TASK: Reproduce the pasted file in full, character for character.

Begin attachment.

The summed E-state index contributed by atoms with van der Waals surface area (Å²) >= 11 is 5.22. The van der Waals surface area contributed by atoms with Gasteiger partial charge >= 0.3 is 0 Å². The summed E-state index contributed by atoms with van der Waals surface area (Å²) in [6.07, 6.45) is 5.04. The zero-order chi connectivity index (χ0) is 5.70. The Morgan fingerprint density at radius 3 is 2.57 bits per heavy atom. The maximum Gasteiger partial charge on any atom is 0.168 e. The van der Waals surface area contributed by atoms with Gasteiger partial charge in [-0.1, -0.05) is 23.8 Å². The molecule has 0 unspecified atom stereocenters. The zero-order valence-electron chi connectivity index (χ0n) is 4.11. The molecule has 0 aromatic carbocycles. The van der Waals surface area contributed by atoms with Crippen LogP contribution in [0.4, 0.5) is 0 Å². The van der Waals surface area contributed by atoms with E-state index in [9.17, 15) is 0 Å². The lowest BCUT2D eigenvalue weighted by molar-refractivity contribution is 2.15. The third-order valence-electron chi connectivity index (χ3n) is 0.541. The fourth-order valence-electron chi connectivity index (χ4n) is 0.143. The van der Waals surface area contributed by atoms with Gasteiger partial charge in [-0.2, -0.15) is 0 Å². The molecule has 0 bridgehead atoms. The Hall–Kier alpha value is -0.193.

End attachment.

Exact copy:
The summed E-state index contributed by atoms with van der Waals surface area (Å²) >= 11 is 5.22. The van der Waals surface area contributed by atoms with Gasteiger partial charge >= 0.3 is 0 Å². The summed E-state index contributed by atoms with van der Waals surface area (Å²) in [6.07, 6.45) is 5.04. The zero-order chi connectivity index (χ0) is 5.70. The Morgan fingerprint density at radius 3 is 2.57 bits per heavy atom. The maximum Gasteiger partial charge on any atom is 0.168 e. The van der Waals surface area contributed by atoms with Gasteiger partial charge in [-0.1, -0.05) is 23.8 Å². The molecule has 0 unspecified atom stereocenters. The zero-order valence-electron chi connectivity index (χ0n) is 4.11. The molecule has 0 aromatic carbocycles. The van der Waals surface area contributed by atoms with Crippen LogP contribution in [0.4, 0.5) is 0 Å². The van der Waals surface area contributed by atoms with E-state index in [9.17, 15) is 0 Å². The lowest BCUT2D eigenvalue weighted by molar-refractivity contribution is 2.15. The third-order valence-electron chi connectivity index (χ3n) is 0.541. The fourth-order valence-electron chi connectivity index (χ4n) is 0.143. The van der Waals surface area contributed by atoms with Gasteiger partial charge in [-0.2, -0.15) is 0 Å². The molecule has 0 bridgehead atoms. The Hall–Kier alpha value is -0.193.